Toasting nuts is easy – there is really nuttin’ to it!  Have a stovetop? Have a frying pan?  You are golden.   Simply heat a frying pan over medium high heat until hot, and then add the nuts into the pan.  No oil, no water – this is dry fry.  Stir them around periodically to avoid burning.  Ideally, they should turn golden brown.  As long as they are not black, you should be okay.  Always keep an eye on your nuts, especially when toasting.  

By now, hearing me describe how I ate an entrée sized portion of a side dish should come as no surprise.  My theory is that if you can eat enough of a side to satisfy a meal, it’s going to be one hell of a side dish.  (My other theory is that meat is expensive, so I’m saving my money for that Friday night rib-eye.)  Goat cheese is a lavish splurge, I know.  But cream cheese will give you a similarly luscious mouth-feel for half the price.  Like creamy velvet, the cream cheese generously coats the sweet potatoes without smothering them.  Sprinkling in green onions added a perky, spring-green bite.  Toasted nuts developed the texture of each fork-full, as well as adding to the overall richness.  

I could eat sweet potatoes three nights a week.  Some weeks I do.  This recipe is for those of us who love sweet potatoes and are “in-nut to win-nut”.  

Sweet Potato and Goat Cheese Hash with Toasted Pecans and Scallions

¼ cup pecans, chopped
2 T canola oil
1 medium sweet potato, peeled and cut into ¼ inch cubes
1 garlic clove, finely diced
½ to 1 cup water
Salt and pepper to taste
2 cups fresh spinach
2-3 oz goat cheese, cream cheese, or both
3 T scallions or green onions, sliced  


1.    Heat an 8 inch frying pan over medium high heat until hot.  Add pecans and toast for about 3-4 minutes.  Remove from pan; set aside.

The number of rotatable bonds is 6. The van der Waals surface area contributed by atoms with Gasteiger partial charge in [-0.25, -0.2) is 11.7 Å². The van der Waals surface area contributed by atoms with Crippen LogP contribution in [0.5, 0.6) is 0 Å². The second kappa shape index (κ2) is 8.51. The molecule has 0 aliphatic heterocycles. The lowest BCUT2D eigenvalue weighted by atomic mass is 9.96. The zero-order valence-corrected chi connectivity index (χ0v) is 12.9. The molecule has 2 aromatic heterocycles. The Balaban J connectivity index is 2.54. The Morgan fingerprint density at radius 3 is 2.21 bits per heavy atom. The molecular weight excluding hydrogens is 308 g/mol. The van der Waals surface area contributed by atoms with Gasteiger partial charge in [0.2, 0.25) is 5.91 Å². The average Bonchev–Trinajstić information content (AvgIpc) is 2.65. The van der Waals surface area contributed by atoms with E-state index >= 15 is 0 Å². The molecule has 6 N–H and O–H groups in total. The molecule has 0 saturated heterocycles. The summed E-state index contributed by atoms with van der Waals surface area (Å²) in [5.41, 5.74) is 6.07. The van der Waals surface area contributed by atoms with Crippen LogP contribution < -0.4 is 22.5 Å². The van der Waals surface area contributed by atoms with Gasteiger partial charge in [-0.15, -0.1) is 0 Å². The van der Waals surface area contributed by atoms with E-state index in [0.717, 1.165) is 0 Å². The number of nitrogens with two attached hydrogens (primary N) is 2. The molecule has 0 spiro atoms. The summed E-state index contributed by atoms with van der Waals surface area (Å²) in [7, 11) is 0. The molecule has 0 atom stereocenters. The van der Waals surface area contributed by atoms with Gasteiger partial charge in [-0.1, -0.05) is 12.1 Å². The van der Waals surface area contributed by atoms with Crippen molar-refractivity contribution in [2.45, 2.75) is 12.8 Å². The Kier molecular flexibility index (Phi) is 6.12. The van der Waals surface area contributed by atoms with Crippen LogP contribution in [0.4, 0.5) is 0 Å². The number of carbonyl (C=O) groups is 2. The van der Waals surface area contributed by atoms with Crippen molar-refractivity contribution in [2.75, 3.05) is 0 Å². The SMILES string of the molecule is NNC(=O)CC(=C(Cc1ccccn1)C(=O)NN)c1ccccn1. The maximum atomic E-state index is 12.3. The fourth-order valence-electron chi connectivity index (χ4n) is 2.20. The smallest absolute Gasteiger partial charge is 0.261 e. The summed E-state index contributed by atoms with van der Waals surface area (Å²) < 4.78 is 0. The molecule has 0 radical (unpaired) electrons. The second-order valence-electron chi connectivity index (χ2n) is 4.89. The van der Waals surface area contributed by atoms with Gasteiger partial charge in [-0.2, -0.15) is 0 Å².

2.    Turn heat down to medium low, add oil.  (Make sure the oil is not smoking – may need to remove pan from heat source for about 30 seconds.)
3.    Add sweet potatoes, sauté for about 8-9 minutes.
4.    Add garlic, sauté for another 2 minutes.  Season with salt and pepper.
5.    Add ½ cup of water to the pan and cover.  Let potatoes simmer for about 5 more minutes (may need to add more water as they are cooking).  
6.    Once sweet potatoes are fork tender, add in spinach.  Cover pan again and wilt spinach for about 2-3 minutes.
7.    Add in goat or cream cheese; gently stir to help melt the cheese.  
8.    Garnish plate with toasted pecans and green onions.  
Makes about 2-3 cups.

Wednesday, March 21, 2012

Roasted Chickpeas, Broccoli Rabe, and Grape Tomatoes

 This winter I fell head over heels for a smokin’ hot oven.  Asking for nothing in return, it beautifully bronzed my vegetables, and provided heated for my house.  But spring sprang right into mid-summer this year, and suddenly I knew my days with this hottie were numbered.  Come mid-July, when I am already roasting hot myself, I won’t even want to touch it.  For now though, I’m giving my oven some more lovin’. 
Roasted vegetables really are the way to go.  I can’t say it enough about them.  Being able to enjoy potato-chip-like-crunchiness of the broccoli rabe leaves, along with the silkiness of the roasted chickpeas at the same time shouldn’t happen.  But with roasting, it does.  Roasting rewards you twice by encouraging you to eat more veggies because they are healthy and delicious.  Plus, you can keep the vibrant color and flavor that you often lose with boiling or blanching.  Simple seasonings upgrade the flavor even further.  Rosemary livened up my grape tomatoes with notes of fresh-cut pine and squeezed citrus.   The taste was earthy, yet sophisticated.
Although it was vegetarian, you could easily pair this with a grilled chicken breast or tuna steak.   Colorful, texturally diverse, and wildly tasty, I toast this roast!
Roasted Chickpeas, Broccoli Rabe, and Grape Tomatoes
1 (15 oz) can chickpeas, drained and rinsed
About ½ a bunch broccoli rabe, remove stems
2/3 cup (about 5 oz) grape tomatoes, sliced in half
¼ cup olive oil
1 heaping tsp dried rosemary
½ tsp – 1 tsp Salt and pepper

1.       Preheat oven to 400˚F. 
2.       Rinse and prepare broccoli rabe and tomatoes.  Dry off broccoli rabe.
3.       Add all ingredients to a large mixing bowl. 
4.       Toss to coat completely with oil.